Not the job I wanted to do at this stage of the build, it would have been alot easier when the engine was out of the car but hey ho lessons learned and all that!

So the first step was to remove all the fuel lines from the car:


Then it was time to install the new hoses, I ordered SAE J30 R6 spec hose with a upper working temp of +110c and upper working pressure of 300psi (burst pressure 900psi) - should be more than enough for this build and hopefully it won't crack like the last ones!

Then to fun part of pulling 2 continuous length of fuel hoses through a fully built up car & getting access to all the required clips - it was possible but lets just say my knuckles are pretty worn out :lol:


New list!

- fit the jenveys & Vacuum system (Nearly done)
- fit the air filter backing plate (Might need to cut the bonnet but not 100% yet, would rather not just for the filter at this stage but I hope to make a custom airbox this year which will definitely need the bonnet cutting).
- fit the throttle cable
- fit the fuel lines/FPR & new guage Done!
- get the old V-power out of the tank Done!
- Fill it with fresh V-power (Have 25l of fresh stuff ready)
- Get Dave from Canems to help on initial start-up (injector sizing etc)
- start the break in process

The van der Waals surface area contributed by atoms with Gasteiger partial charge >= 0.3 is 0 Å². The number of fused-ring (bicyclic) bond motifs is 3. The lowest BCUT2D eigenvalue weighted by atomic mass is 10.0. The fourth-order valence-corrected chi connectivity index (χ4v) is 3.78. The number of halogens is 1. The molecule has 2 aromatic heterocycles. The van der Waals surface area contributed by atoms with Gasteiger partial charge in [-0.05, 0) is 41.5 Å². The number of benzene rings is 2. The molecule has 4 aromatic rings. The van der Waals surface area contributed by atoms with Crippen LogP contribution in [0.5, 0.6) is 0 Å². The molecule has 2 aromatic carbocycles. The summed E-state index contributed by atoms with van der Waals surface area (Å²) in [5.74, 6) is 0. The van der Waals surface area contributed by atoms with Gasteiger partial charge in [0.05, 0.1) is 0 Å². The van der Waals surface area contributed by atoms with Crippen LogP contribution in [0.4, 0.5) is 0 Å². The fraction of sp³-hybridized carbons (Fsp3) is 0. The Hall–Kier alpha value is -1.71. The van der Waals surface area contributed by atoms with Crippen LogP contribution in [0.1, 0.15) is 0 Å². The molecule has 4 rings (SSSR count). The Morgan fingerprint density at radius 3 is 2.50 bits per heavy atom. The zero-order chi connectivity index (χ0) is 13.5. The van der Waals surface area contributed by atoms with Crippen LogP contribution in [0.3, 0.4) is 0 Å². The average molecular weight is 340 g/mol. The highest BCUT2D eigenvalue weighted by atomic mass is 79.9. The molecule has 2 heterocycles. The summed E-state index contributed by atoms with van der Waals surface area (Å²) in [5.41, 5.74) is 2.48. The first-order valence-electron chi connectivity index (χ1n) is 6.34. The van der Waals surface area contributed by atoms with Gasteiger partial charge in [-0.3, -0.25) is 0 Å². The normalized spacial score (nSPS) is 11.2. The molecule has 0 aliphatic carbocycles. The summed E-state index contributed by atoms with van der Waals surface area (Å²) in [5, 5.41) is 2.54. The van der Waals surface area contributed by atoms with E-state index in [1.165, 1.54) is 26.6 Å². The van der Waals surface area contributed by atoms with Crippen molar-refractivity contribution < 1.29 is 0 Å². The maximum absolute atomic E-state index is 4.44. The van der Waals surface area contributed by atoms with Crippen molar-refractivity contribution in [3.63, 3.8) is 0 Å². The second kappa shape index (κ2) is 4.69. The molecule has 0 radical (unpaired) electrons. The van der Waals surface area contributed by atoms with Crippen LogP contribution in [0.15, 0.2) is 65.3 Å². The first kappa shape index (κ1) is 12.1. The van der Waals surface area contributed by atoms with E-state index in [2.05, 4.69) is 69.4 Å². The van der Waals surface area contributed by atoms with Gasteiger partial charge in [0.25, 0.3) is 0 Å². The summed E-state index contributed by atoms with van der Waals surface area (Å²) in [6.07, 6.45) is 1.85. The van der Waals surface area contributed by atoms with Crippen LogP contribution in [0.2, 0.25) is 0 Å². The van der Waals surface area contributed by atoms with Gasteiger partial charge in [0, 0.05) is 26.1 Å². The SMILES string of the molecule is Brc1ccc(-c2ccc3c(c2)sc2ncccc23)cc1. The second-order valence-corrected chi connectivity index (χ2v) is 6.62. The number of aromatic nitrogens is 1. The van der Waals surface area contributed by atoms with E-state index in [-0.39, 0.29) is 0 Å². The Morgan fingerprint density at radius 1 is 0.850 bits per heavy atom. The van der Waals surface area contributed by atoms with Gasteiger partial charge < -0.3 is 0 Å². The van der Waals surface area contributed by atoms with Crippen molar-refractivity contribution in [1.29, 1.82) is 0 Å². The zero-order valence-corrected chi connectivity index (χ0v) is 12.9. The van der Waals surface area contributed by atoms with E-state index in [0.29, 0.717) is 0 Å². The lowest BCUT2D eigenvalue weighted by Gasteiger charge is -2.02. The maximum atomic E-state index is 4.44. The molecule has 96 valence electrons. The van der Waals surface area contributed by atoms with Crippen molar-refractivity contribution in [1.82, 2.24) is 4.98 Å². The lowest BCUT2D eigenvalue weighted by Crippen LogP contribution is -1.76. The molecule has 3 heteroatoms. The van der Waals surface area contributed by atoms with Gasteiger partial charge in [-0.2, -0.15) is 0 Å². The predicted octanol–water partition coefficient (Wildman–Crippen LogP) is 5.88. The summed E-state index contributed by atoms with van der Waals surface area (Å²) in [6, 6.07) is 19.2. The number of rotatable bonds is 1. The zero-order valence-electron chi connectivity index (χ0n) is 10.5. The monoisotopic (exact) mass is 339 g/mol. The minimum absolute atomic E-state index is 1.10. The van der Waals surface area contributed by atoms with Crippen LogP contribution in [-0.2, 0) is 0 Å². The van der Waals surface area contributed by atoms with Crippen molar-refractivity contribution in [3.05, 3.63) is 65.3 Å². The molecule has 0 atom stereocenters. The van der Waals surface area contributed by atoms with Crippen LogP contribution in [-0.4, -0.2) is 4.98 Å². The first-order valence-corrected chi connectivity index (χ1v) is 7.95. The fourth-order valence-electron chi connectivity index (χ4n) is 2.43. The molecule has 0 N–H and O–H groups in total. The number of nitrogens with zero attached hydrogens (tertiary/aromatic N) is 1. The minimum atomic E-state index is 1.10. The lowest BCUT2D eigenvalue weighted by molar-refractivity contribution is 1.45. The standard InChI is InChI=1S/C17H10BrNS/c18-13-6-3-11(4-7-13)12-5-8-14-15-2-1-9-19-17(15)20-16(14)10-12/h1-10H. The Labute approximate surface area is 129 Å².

Making slow but steady progress :)

spending too much money
1,187 Posts
Discussion Starter · #174 ·
Well it’s been a productive period for me on this little car!

The car has finally been started and gone through its first warm through cycle

The car was running fairly rich and sounding exceptionally aggressive on throttle during the warm through, I only took it to 3000rpm max as well - this is going to be one hell of a drive!

As ever I forgot to take pictures or videos during the run (I was too focused on the car!). I did have a slight oil leak on the sandwich plate, one of the AN fittings, but that was nipped up just the usual engine commissioning things you have to do.

After the initial warm up process the oil and filter was changed, no issues here and replaced another set of millers run in oil and OEM oil filter.

I also treated myself to a header modelling kit:

Which is the perfect kit for the diameter I need to make this engine work around 7500-8000rpm

Next steps on the list:

  • Get Dave to come and help me get the car’s map driveable
  • book the car in for an MOT
  • Put some running in miles on her then change to fully synth nanodrive oil and hit the dyno!

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spending too much money
1,187 Posts
Discussion Starter · #176 ·
Yet another delayed update! (I'm becoming an expert at these)

I managed to source the kit from Nick at Skuzzle motorsport as he was shutting up his shop, the price was good and I couldn't help myself!

Progress on the car has been amazing these past few weeks, The car has a new MOT and the new engine is fully run in & changed onto fully synthetic oil and ready for the dyno.